Geology of Evangeline Equivalent Aquifers
The Evangeline aquifer is composed of unnamed Pliocene sands and the Pliocene-Miocene Blounts Creek member of the Fleming formation. The Blounts Creek consists of sands, silts, and silty clays, with some gravel and lignite. The sands of the aquifer are moderately well to well sorted and fine to medium grained with interbedded coarse sand, silt, and clay. The mapped outcrop corresponds to the outcrop of the Blounts Creek member, but downdip, the aquifer thickens and includes Pliocene sand beds that do not outcrop. The confining clays of the Castor Creek member (Burkeville aquiclude) retard the movement of water between the Evangeline and the underlying Miocene aquifer systems. The Evangeline is separated in most areas from the overlying Chicot aquifer by clay beds; in some areas the clays are missing and the upper sands of the Evangeline are in direct contact with the lower sands and gravels of the Chicot.
Recharge to the Evangeline aquifer occurs by the direct infiltration of rainfall in interstream, upland outcrop areas and the movement of water through overlying terrace deposits, as well as leakage from other aquifers. Fresh water in the Evangeline is separated from water in stratigraphically equivalent deposits in southeast Louisiana by a saltwater ridge in the Mississippi River valley. The hydraulic conductivity of the Evangeline varies between 20-100 feet/day.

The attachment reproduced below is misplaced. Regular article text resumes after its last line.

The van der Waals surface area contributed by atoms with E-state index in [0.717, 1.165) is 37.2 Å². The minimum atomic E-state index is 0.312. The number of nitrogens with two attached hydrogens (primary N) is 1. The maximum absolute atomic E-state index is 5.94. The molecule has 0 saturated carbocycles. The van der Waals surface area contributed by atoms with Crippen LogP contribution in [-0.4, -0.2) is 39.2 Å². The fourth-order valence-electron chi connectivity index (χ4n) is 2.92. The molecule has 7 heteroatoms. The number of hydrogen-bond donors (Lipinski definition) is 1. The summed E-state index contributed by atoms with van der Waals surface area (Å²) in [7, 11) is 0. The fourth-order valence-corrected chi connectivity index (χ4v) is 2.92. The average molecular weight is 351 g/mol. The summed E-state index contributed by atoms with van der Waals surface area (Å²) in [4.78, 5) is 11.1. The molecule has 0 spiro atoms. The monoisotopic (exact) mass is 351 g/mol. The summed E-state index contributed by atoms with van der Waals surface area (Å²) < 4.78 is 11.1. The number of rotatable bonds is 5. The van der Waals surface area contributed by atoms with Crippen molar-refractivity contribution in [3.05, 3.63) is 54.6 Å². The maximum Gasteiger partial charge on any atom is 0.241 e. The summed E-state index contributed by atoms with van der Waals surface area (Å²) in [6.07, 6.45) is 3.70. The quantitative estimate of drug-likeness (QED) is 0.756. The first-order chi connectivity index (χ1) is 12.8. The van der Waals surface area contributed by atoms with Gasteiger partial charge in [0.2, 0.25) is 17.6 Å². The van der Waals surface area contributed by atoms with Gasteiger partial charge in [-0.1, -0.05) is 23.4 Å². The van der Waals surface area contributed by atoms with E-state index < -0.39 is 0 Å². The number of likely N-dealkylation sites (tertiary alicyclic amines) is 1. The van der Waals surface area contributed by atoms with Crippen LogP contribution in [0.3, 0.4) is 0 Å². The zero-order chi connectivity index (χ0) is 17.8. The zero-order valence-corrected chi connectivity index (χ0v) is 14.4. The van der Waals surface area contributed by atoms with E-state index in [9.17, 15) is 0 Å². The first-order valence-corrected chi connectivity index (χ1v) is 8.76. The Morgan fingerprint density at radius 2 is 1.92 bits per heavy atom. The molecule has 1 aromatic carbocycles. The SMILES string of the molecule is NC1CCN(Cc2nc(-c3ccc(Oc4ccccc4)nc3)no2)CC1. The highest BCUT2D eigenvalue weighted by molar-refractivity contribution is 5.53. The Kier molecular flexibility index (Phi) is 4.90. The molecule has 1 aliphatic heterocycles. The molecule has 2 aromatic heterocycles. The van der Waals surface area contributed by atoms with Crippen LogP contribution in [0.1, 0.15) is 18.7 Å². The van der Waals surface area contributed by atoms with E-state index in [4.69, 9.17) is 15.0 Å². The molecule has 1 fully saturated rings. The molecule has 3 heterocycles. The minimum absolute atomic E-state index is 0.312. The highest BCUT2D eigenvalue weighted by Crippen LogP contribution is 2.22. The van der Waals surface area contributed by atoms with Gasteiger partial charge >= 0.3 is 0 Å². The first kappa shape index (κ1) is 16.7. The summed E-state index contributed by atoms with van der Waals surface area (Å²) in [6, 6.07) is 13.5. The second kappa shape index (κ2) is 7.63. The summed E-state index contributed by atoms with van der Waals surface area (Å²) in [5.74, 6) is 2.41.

The maximum depths of occurrence of freshwater in the Evangeline range from 45.7 m (150 ft) above sea level, to 685.8 m (2,250 ft) below sea level. The range of thickness of the fresh water interval in the Evangeline is 15.2 m to 579.1 m (50 to 1,900 ft). The depths of the Evangeline wells that were monitored in conjunction with the Baseline Monitoring Project range from 58.8 m to 522.7 m (170 to 1,715 ft).